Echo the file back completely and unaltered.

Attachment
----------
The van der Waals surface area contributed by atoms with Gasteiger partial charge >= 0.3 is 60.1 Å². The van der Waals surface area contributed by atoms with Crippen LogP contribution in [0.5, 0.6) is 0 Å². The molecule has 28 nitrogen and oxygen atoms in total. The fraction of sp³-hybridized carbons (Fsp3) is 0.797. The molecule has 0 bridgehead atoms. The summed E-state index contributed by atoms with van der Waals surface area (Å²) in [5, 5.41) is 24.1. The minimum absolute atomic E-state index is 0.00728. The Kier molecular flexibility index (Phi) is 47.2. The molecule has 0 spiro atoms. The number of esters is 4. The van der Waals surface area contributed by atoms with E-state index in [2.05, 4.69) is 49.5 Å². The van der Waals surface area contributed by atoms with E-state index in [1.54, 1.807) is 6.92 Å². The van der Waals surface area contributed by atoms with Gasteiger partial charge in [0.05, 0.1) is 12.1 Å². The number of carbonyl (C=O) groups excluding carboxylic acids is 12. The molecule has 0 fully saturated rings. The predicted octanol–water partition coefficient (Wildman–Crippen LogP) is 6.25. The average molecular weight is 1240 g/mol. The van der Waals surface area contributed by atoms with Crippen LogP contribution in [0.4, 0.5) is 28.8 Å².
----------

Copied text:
The van der Waals surface area contributed by atoms with Gasteiger partial charge >= 0.3 is 60.1 Å². The van der Waals surface area contributed by atoms with Crippen LogP contribution in [0.5, 0.6) is 0 Å². The molecule has 28 nitrogen and oxygen atoms in total. The fraction of sp³-hybridized carbons (Fsp3) is 0.797. The molecule has 0 bridgehead atoms. The summed E-state index contributed by atoms with van der Waals surface area (Å²) in [5, 5.41) is 24.1. The minimum absolute atomic E-state index is 0.00728. The Kier molecular flexibility index (Phi) is 47.2. The molecule has 0 spiro atoms. The number of esters is 4. The van der Waals surface area contributed by atoms with E-state index in [2.05, 4.69) is 49.5 Å². The van der Waals surface area contributed by atoms with E-state index in [1.54, 1.807) is 6.92 Å². The van der Waals surface area contributed by atoms with Gasteiger partial charge in [0.05, 0.1) is 12.1 Å². The number of carbonyl (C=O) groups excluding carboxylic acids is 12. The molecule has 0 fully saturated rings. The predicted octanol–water partition coefficient (Wildman–Crippen LogP) is 6.25. The average molecular weight is 1240 g/mol. The van der Waals surface area contributed by atoms with Crippen LogP contribution in [0.4, 0.5) is 28.8 Å².